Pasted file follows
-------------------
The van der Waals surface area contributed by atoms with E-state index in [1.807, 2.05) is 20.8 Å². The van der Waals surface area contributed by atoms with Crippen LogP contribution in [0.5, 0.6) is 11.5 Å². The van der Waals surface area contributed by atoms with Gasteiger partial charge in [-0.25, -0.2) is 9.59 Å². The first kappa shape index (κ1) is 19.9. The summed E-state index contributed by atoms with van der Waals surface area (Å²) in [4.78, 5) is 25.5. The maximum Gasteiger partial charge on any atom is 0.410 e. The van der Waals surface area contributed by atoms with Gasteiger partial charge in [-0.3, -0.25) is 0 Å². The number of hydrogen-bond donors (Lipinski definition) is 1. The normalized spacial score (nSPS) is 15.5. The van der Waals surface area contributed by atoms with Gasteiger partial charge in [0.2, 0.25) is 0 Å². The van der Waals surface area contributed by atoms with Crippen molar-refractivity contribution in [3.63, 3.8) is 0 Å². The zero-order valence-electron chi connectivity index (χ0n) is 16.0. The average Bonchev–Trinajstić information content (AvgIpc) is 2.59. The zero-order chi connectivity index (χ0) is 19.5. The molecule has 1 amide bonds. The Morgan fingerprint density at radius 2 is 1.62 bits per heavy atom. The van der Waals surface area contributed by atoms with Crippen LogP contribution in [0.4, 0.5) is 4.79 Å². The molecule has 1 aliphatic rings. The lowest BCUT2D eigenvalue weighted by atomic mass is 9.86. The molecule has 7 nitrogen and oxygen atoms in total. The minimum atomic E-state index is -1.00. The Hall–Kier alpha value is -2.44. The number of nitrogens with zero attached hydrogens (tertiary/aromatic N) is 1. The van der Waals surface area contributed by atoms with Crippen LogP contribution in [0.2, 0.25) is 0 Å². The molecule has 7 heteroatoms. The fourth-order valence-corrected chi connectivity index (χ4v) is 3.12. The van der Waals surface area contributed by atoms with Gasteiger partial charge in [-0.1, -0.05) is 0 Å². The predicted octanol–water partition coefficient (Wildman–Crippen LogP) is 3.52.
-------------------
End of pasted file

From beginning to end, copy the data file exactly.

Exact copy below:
The van der Waals surface area contributed by atoms with E-state index in [1.807, 2.05) is 20.8 Å². The van der Waals surface area contributed by atoms with Crippen LogP contribution in [0.5, 0.6) is 11.5 Å². The van der Waals surface area contributed by atoms with Gasteiger partial charge in [-0.25, -0.2) is 9.59 Å². The first kappa shape index (κ1) is 19.9. The summed E-state index contributed by atoms with van der Waals surface area (Å²) in [4.78, 5) is 25.5. The maximum Gasteiger partial charge on any atom is 0.410 e. The van der Waals surface area contributed by atoms with Gasteiger partial charge in [-0.3, -0.25) is 0 Å². The number of hydrogen-bond donors (Lipinski definition) is 1. The normalized spacial score (nSPS) is 15.5. The van der Waals surface area contributed by atoms with Gasteiger partial charge in [0.2, 0.25) is 0 Å². The van der Waals surface area contributed by atoms with Crippen molar-refractivity contribution in [3.63, 3.8) is 0 Å². The zero-order valence-electron chi connectivity index (χ0n) is 16.0. The average Bonchev–Trinajstić information content (AvgIpc) is 2.59. The zero-order chi connectivity index (χ0) is 19.5. The molecule has 1 amide bonds. The Morgan fingerprint density at radius 2 is 1.62 bits per heavy atom. The van der Waals surface area contributed by atoms with Crippen LogP contribution in [0.4, 0.5) is 4.79 Å². The molecule has 1 aliphatic rings. The lowest BCUT2D eigenvalue weighted by atomic mass is 9.86. The molecule has 7 nitrogen and oxygen atoms in total. The minimum atomic E-state index is -1.00. The Hall–Kier alpha value is -2.44. The number of nitrogens with zero attached hydrogens (tertiary/aromatic N) is 1. The van der Waals surface area contributed by atoms with Crippen LogP contribution in [0.2, 0.25) is 0 Å². The molecule has 7 heteroatoms. The fourth-order valence-corrected chi connectivity index (χ4v) is 3.12. The van der Waals surface area contributed by atoms with Gasteiger partial charge in [-0.1, -0.05) is 0 Å². The predicted octanol–water partition coefficient (Wildman–Crippen LogP) is 3.52.